“Don’t start with your feminism-veminism in front of everyone okay, please?”
There were the pearls of wisdom that I was bequeathed just moments before I stepped in to celebrate Raksha Bandhan at a relative’s home – a space crowded with an overwhelming majority of north Indian relatives whom I was meeting after a significant period of time.
To contextualise, I am what they call an ordinary #browngirl with some strong #desi roots. I’ve been lucky enough to be nurtured by parents who’ve raised me to be career driven.
My parents were able to look beyond their own upbringing to be able to raise me the way they did. And so, in my own home, I never encountered much cultural conditioning around what women are supposed to behave like and look like.However, I experienced rude shocks every time I was compelled to revisit the family tree.
So what is a feminist awakening?
No sermons or theory here. I just want to get down to what it means on the micro #ModernIndependentBrownGirl level, as experienced by me and my friends.
It’s when you look at the world around you, and can start to recognise its inequalities, and prejudices not as facts, but as aberrations, created by distorted belief systems.
This is what it can look like –
- You realise that all those girls you were taught to compete against and hate were themselves made to feel insecure and insignificant.
- You can no longer listen to your mother talk ill about her sister-in-law’s lack of cooking skills.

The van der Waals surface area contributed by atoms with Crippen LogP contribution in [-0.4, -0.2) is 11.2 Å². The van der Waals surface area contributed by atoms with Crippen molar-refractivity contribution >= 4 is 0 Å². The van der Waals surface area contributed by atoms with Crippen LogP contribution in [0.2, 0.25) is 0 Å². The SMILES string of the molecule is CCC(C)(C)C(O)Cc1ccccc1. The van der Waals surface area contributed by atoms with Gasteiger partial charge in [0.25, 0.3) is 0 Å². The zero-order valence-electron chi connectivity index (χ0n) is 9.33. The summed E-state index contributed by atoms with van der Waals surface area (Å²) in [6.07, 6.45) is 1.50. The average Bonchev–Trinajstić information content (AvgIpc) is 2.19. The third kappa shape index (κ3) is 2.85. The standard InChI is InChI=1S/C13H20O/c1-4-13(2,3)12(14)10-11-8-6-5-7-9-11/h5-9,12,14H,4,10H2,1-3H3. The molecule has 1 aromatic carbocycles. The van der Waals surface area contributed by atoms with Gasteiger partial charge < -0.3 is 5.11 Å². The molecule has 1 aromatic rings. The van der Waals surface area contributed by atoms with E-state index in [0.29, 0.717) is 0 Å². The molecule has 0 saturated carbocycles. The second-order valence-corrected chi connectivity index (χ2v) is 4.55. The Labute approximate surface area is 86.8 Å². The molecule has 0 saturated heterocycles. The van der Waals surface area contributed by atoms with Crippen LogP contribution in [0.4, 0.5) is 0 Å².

- You develop a distinct distaste for your aunt’s chatter about how the next door neighbour’s daughter will most probably end up “getting pregnant” if she continues hanging around with boys all the time.
- You know there’s something wrong in your uncle’s refusal to correct his son when he bad-mouths a girl he knows.
- You feel disturbed at the thought of your cousin telling you that her father encourages her brother to go out there and “live his best life” while she has her phone checked for “getting dirty messages from boys”.
The list can go on. But you get the drill.
As an early-twenty-something who’d like to believe that she’s reached somewhere on her feminist awakening journey, it can be really difficult and infuriating to engage with people who refuse to see their problematic notions for what they really are. Women older than me tell me that it gets easier as you grow older, because you learn how to choose your battles, speak up where necessary, focus on your own life and let your choices speak for themselves.
Maybe I will get there someday, but for now, the question I am asking is this.
What do you do when so much of what you stand against is reflected in your own family?
Step 1: Suffer in silence
Let’s face it. We’ve all done it.
To my aunt who asked me to keep my feminism at bay in front of the khaandaan, I said exactly nothing.
Once we were done with the niceties and everybody ran out of their share of “aur bataos”, the conversation quickly steered towards casual jokes and jovial desi family banter. (read: sexist jokes and casual body shaming serenades).
I didn’t break into a feminist sermon when an uncle tried feeding me a plate of laddoos because he thought that just one would not be sufficient for my seemingly large appetite.